Bizarre

  1. Lepic, Ce qui Restait du Puissant Guillaume de Naillac
  2. Claeaz, Dancers with Death
  3. Anonymous American, A Naked Man and Horse
  4. Klinger, Amor, Tod und Jenseits (Love, Death and the Hereafter)
  5. Surugue, La Folie pare la Décrépitude
  6. Legros, La Légende du Bonhomme Misère : La Mort dans le Poirier
  7. Rops, L’Enlèvement
  8. Sadeler, Allegory of Opulence, Fornication and Stupidity
  9. Mohlitz, La Vierge aux Étrons (The Virgin of Turds)
  10. Legrand, Épaves de Famille (Oddballs of the Family)
  11. Jacquemart, L’Écurueil (sic)
  12. Benassit, L’Absinthe!
  13. de Bry, Punishment of the Mutinous Indians
  14. Goncourt, Le Singe au Miroir (The Monkey at the Mirror)
  15. Callot, Les Martyrs du Japon
  16. Dillon, Les Mendiants (The Beggars)
  17. Barberis, The Witch
  18. Budzinski, The Thirsty Giant
  19. Meryon, Le Ministère de la Marine
  20. Torre-Bueno, Death’s Arrival
  21. van Meurs, Animals of America
  22. Redon, Félinerie
  23. Chagall, Le Vixe
  24. Martin, Indécision (Tête de Femme)
  25. Rops, Le Calvaire
  26. Rops, Les Frères de la Bonne Trogne
  27. Gillray, Tentanda via est qua ve quoque possim Tollere humo
  28. Underwood, Simian Ecstasy
  29. Veber, Beheaded!
  30. Strang, Death and the Ploughman’s Wife: Frontispiece
  31. Corman, The Temptation of Saint Anthony
  32. Bliss, Gargoyles Spouting
  33. Castellón, Of Land and Sea
  34. Eichenberg, Isaiah 11
  35. Rops, L’Idole (The Idol)
  36. Master MZ, Aristotle and Phyllis
  37. Bracquemond, “Hors de mon soleil, canailles!"
  38. Spare, Nemesis
  39. Higgens, Forgotten
  40. Anonymous, Jewish Amulet to Protect Mother and Child
  41. Daumier, Une Expérience Qui Réussit Trop Bien
  42. Seligmann, Le Roi du Charbon (King Charcoal)
  43. Braun, The Release of Force
  44. Callot, Le Grand Rocher
  45. Forest, Bâstard Foetus Hérédité, Comte D’Averton Mort-Né
  46. Jacque, La Souricière
  47. Veber, “Ah! Qu’il fait chaud"
  48. Pastelot, Les Sorcières
  49. Lepic, Le Verger du Roi Louis (The Orchard of King Louis)
  50. Grandville, Résurrection de la Censure
  51. Tidemann, The Earth Swallows Up the People of Korah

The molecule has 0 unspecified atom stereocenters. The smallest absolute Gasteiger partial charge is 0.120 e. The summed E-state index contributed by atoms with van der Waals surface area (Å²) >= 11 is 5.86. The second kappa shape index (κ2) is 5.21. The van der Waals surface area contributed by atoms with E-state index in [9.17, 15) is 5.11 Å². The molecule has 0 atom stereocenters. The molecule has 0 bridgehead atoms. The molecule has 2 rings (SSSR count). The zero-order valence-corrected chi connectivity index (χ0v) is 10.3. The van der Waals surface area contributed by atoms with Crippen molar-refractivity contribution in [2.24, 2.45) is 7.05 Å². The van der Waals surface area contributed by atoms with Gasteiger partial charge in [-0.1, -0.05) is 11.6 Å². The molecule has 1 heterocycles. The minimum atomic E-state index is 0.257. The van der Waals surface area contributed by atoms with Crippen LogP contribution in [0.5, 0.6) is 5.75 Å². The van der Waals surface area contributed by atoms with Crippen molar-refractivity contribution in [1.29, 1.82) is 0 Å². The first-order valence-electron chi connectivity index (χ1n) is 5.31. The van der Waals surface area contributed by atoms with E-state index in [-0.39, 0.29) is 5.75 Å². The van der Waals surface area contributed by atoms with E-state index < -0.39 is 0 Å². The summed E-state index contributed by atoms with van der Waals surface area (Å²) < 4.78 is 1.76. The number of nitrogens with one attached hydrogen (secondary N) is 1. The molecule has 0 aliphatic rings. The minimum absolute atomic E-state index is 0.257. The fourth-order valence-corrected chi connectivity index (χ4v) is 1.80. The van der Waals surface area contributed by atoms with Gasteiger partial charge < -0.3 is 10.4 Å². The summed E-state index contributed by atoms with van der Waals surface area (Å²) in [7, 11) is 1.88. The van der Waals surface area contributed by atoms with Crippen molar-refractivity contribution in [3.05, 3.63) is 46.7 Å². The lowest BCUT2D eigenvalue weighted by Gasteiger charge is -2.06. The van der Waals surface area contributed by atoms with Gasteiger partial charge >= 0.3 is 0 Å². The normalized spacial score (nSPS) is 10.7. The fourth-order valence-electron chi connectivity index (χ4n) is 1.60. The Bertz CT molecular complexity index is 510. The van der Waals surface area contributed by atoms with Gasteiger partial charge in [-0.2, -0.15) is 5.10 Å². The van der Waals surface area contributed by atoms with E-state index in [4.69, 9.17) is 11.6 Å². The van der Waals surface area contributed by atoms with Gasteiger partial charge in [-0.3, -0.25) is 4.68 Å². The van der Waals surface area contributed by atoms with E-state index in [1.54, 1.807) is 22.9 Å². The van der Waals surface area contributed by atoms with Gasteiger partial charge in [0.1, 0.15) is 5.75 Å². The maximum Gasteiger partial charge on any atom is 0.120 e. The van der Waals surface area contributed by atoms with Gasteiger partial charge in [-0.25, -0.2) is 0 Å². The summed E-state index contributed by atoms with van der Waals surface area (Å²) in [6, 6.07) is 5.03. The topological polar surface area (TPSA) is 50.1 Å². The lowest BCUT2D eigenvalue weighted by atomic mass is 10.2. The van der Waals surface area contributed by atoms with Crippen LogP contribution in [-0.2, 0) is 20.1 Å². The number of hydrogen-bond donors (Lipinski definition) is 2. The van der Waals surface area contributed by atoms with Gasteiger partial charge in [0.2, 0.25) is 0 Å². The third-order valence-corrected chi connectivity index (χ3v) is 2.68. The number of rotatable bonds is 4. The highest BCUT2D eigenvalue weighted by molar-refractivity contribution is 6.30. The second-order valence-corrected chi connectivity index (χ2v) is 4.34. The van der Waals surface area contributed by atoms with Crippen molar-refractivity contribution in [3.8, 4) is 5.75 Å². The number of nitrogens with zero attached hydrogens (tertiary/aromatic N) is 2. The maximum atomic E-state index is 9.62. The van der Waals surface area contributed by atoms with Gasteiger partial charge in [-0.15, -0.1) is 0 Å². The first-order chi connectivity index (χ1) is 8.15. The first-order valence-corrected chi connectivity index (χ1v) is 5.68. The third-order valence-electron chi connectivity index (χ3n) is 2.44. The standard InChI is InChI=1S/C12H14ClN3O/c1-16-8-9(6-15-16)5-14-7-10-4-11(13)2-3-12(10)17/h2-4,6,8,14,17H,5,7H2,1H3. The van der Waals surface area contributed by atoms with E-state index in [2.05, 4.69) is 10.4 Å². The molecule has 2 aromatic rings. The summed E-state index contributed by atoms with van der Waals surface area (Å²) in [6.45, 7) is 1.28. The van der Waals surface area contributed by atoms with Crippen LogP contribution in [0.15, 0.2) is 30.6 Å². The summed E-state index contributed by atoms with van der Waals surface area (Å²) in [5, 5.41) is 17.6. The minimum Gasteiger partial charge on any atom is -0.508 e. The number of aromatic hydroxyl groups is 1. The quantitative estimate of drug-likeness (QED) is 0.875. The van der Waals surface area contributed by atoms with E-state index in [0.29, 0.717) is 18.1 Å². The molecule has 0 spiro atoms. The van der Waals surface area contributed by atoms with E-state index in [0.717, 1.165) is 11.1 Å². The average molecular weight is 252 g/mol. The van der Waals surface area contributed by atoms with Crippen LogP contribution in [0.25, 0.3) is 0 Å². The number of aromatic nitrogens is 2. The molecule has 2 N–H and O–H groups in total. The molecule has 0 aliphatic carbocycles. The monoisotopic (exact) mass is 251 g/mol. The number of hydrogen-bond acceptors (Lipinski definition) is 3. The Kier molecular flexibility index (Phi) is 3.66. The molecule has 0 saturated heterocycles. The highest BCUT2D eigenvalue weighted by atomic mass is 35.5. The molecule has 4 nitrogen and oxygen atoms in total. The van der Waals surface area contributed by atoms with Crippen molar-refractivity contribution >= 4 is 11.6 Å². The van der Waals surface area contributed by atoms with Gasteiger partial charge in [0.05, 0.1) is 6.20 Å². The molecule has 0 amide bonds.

52. Shields, The Descent
  53. Redon, C’est le diable
  54. Sadeler, Ita Erit et Aventus Filii Hominis

42. Kurt Seligmann
(1900-1962)

Le Roi du Charbon (King Charcoal)

(click on image to print)
Seligmann, Le Roi du Charbon (King Charcoal)

Le Roi du Charbon (King Charcoal)

Original drawing in pen and black ink, 1933, on yellowish paper backed with another sheet, inscribed with the title and date in pencil upper right; repaired and retouched tears not affecting the image. This is apparently the preliminary drawing for the etching of the same name that appeared in Les Vagabondages Héraldique in 1934 and later (1936) issued in collotype reproduction in Pierre Courthion’s Métiers des Hommes. Like most works of the Swiss-American artist, it doesn’t mean or signify; it just is. While Seligmann’s titles sometimes give a clue as to what was in his mind, his brand of surrealism, which had enormous influence in the United States, was more about the exploration of a unique artistic personality than it was about content per se. The specific title here is minimally informative, but when we know that it comes from a series called “Heraldic Wanderings,” we see that it is a kind of emblem, almost a coat of arms, an artistic tradition that dates far back in time. The basket and the bellows now seem to have a significance, but the drawing still does not have a meaning; it just is. And that is as it should be. Early Seligmann drawings are rarely found. This one has been authenticated by Arlette Seligmann and Timothy Baum.

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